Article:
In some instances, presidents may appear to directly consider public opinion before acting or making decisions. In 2013, President Obama announced that he was considering a military strike on Syria in reaction to the Syrian government’s illegal use of sarin gas on its own citizens. Despite agreeing that this chemical attack on the Damascan suburbs was a war crime, the public was against U.S. involvement. Forty-eight percent of respondents said they opposed airstrikes, and only 29 percent were in favor. Democrats were especially opposed to military intervention. President Obama changed his mind and ultimately allowed Russian president Vladimir Putin to negotiate Syria’s surrender of its chemical weapons.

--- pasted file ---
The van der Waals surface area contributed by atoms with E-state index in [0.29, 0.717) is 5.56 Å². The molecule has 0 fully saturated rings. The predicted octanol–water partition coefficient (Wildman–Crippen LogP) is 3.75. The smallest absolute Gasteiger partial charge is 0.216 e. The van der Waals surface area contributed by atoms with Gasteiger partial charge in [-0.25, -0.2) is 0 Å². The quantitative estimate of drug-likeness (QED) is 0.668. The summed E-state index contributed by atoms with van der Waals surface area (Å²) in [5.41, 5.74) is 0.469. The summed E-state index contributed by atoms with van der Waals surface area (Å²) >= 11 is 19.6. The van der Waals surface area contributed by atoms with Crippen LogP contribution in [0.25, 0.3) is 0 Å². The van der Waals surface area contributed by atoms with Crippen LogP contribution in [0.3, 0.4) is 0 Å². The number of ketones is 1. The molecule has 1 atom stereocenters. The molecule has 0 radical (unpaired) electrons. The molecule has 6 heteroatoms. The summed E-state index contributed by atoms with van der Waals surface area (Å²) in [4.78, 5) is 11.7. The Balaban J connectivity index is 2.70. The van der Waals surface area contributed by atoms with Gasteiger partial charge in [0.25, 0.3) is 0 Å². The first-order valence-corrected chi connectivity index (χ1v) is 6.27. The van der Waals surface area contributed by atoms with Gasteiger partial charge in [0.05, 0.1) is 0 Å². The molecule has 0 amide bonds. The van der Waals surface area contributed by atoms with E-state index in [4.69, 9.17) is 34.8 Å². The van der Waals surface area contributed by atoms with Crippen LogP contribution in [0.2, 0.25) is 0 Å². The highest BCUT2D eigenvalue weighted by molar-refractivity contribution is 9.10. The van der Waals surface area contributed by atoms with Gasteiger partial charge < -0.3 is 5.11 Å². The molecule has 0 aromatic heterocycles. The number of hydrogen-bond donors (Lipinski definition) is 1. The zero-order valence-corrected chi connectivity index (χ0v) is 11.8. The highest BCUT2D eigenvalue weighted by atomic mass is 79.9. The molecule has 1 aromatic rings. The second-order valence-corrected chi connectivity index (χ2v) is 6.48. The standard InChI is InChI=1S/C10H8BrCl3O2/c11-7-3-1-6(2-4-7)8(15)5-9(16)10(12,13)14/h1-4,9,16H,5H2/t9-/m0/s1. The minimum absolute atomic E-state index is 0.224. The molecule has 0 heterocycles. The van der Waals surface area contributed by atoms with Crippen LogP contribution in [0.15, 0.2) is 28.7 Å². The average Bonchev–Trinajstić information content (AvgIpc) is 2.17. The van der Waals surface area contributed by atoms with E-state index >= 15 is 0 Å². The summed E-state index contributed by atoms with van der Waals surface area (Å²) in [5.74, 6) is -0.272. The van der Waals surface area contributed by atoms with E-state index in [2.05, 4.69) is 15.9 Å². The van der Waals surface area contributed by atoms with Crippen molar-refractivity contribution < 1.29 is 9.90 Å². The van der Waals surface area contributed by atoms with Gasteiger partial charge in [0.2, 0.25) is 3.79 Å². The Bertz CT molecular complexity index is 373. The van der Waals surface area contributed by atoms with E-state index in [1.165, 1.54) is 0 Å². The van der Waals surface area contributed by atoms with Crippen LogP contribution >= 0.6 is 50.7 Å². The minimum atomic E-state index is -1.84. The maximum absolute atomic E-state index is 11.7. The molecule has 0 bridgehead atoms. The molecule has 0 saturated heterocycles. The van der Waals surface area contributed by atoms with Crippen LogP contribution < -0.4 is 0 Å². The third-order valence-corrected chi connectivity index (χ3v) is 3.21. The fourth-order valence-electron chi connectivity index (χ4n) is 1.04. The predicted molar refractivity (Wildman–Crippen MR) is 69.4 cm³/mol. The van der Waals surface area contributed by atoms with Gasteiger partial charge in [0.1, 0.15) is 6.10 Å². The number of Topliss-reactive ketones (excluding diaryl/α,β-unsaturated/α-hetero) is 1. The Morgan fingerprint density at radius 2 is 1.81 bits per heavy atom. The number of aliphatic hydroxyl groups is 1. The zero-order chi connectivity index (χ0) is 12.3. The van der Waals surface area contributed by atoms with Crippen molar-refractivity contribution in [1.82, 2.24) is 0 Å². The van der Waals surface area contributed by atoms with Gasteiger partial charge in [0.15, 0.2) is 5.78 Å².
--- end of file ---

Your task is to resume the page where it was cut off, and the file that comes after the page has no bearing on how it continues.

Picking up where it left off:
However, further examples show that presidents do not consistently listen to public opinion. After taking office in 2009, President Obama did not order the closing of Guantanamo Bay prison, even though his proposal to do so had garnered support during the 2008 election. President Bush, despite growing public disapproval for the war in Iraq, did not end military support in Iraq after 2006. And President Bill Clinton, whose White House pollsters were infamous for polling on everything, sometimes ignored the public if circumstances warranted. In 1995, despite public opposition, Clinton guaranteed loans for the Mexican government to help the country out of financial insolvency. He followed this decision with many speeches to help the American public understand the importance of stabilizing Mexico’s economy. Individual examples like these make it difficult to persuasively identify the direct effects of public opinion on the presidency.